Historic & Vacant
Across the street from Memorial Park is a building that keeps more memories than you can imagine.
By Marina Khrustaleva
It turned 120 years old as I write this piece. On February 6, 1902, the Builder & Contractor magazine reported that J. Salter had a two-story brick hay and grain warehouse under construction in Pasadena. The warehouse was commissioned by John Cazaurang and measured 100 x 56 feet. It had a cement floor, gravel roof, 18-inches-thick walls, and the cost was about $6000.
Alice Custance-Baker, a local building conservation expert, researched Mr. Cazaurang’s story. He was “a wealthy Frenchman and one of the most extensive hay and alfalfa growers in the San Gabriel valley.” His crops were so abundant that, in 1901, he was arrested for the excess storage of hay in his old iron-clad barn on Mills Alley. He lost the lawsuit four years later. It looks like this issue cooled down his feelings for Pasadena; in 1906, he left for Rancho Guejito in San Diego County and lived a life full of adventures there.
His contribution to Old Town is shown on the 1903 Sanborn map as a “baled hay warehouse” with a loft. However, it changed owners soon, and a recessed inscription “J. Cazaurang” on the front façade was plastered over to stay hidden for many decades. The structure at 110 East Holly St. was purchased by John Breiner, the founder of the Pasadena Meat Market, to serve as horse stables. Breiners, father and son, were respected citizens and members of many fraternities. The family lived in the first house designed by Greene and Greene, at 826 E. Colorado Blvd.
Pasadena Meat Market
The Pasadena Meat Market was one of the earliest establishments that came to town in 1887. At the beginning of the century, it occupied the southwest corner of Colorado and Broadway (now Arroyo Parkway), just two blocks away from the stables. In 1926, the market moved to a brand-new building at 682-684 East Colorado Blvd. – “one of the finest and the most complete stores of this kind in the west” equipped with ultra-latest devices – a cork-insulated thirty-feet long cooler, sanitary showcases, electric saw, electric slicer, electric grinder, and an umbrella fountain with goldfish and turtles in the window display. In the teens, the Breiners used 22 horses for “carriage trade”; later on, they switched to motorists’ pick-up and delivery. In 1930, John L. Breiner, Jr. sold the family business and moved to Hermosa Beach.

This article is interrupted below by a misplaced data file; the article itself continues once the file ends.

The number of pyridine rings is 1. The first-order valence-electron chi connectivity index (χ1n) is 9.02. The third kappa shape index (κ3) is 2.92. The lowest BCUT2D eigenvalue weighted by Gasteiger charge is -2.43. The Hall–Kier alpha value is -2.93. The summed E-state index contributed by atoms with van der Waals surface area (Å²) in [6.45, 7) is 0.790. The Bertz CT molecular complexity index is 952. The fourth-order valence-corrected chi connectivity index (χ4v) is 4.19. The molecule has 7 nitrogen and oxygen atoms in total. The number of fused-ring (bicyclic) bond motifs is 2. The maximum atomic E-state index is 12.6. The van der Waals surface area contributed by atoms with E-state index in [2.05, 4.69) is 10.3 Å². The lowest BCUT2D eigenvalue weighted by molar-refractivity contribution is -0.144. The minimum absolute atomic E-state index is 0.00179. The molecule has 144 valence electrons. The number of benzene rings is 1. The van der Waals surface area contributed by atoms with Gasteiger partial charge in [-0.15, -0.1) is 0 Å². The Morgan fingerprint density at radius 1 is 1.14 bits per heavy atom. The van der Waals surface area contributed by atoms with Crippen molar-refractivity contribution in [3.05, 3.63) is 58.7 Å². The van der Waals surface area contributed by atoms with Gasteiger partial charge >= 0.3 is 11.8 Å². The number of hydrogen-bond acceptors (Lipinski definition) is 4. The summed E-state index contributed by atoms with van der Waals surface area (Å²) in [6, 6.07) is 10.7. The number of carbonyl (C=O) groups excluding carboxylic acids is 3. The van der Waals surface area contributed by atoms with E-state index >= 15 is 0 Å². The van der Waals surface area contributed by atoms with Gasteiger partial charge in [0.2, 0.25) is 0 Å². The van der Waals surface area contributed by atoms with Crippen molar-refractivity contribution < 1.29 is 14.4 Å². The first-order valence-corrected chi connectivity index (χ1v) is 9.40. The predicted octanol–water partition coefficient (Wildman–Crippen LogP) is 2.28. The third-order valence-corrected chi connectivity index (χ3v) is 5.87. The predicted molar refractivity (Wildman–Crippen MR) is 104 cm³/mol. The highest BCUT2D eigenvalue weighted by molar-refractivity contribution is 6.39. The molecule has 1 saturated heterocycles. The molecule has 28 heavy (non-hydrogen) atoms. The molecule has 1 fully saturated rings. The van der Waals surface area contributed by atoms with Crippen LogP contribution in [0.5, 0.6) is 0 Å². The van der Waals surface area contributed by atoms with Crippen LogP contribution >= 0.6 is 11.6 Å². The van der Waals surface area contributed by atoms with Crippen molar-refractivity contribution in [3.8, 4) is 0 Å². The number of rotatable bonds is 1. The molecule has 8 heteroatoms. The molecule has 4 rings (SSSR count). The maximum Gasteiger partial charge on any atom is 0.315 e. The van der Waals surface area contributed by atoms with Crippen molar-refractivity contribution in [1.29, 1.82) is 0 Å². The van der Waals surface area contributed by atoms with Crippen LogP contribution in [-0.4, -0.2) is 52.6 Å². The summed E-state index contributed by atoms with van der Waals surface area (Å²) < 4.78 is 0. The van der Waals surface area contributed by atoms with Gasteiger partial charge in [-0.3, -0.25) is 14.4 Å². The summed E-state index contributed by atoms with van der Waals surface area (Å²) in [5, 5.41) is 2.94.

Many different uses
Over the years, the building served many different uses: a garage for 13 cars, the Red Cross thrift store, the Rose Parade float construction shop, Pasadena Spring and Bumper Company, and the Painting Contractor shop. In 1979, when successful local architect Stephen B. Barasch nominated the Holly Street Livery Stables for the National Register of Historic Places, it was serving as furniture storage.
The heyday of this landmark happened much later than its hay days. In 1980, a former vice-president at Security Pacific Bank, Dick Krell, converted it into Josephina’s restaurant. The building improvements, furniture, and equipment totaled almost $1 million resulting in a “lavish setting and informal atmosphere”. Newspapers reported “elegance of the turn-of-the-century”: charming old English entrance, solid oak paneling, stained glass, brass ceiling fans, Tiffany lamps, antique tables, and the early 1900s back bar. The bar itself was an antique teller’s cage from a bank in Eau Claire, Wisconsin. The Santa Fe rail tracks ran along the angled wall at the time, so the trains rolled past people dining in cozy alcoves with a romantic roar. The menu was mainly Italian with Chicago flavor.
This splendor didn’t last long. The warehouse was turned into offices. In the course of the latest renovation, it has been gutted out and left half-finished. It is for lease again: the new tenant will have a chance to complete this effort or to start over with his own design. Original barn doors, wood window frames, and iron grills shall stay, no matter what.
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